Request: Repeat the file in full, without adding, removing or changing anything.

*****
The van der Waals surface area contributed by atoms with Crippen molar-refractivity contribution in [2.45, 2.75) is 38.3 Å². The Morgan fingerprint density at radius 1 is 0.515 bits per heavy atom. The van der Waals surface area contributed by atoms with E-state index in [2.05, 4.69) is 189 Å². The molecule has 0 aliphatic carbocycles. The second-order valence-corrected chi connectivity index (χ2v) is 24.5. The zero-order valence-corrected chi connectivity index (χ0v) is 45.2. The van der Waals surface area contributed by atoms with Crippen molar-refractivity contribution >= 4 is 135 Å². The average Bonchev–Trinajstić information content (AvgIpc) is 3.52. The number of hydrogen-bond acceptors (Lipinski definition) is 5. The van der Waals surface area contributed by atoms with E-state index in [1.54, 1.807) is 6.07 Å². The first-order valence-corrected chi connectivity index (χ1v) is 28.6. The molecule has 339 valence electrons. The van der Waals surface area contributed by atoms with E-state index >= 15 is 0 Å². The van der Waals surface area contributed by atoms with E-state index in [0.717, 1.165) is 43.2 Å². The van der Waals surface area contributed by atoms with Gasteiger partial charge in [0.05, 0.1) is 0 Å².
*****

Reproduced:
The van der Waals surface area contributed by atoms with Crippen molar-refractivity contribution in [2.45, 2.75) is 38.3 Å². The Morgan fingerprint density at radius 1 is 0.515 bits per heavy atom. The van der Waals surface area contributed by atoms with E-state index in [2.05, 4.69) is 189 Å². The molecule has 0 aliphatic carbocycles. The second-order valence-corrected chi connectivity index (χ2v) is 24.5. The zero-order valence-corrected chi connectivity index (χ0v) is 45.2. The van der Waals surface area contributed by atoms with Crippen molar-refractivity contribution >= 4 is 135 Å². The average Bonchev–Trinajstić information content (AvgIpc) is 3.52. The number of hydrogen-bond acceptors (Lipinski definition) is 5. The van der Waals surface area contributed by atoms with E-state index in [1.54, 1.807) is 6.07 Å². The first-order valence-corrected chi connectivity index (χ1v) is 28.6. The molecule has 339 valence electrons. The van der Waals surface area contributed by atoms with E-state index >= 15 is 0 Å². The van der Waals surface area contributed by atoms with E-state index in [0.717, 1.165) is 43.2 Å². The van der Waals surface area contributed by atoms with Gasteiger partial charge in [0.05, 0.1) is 0 Å².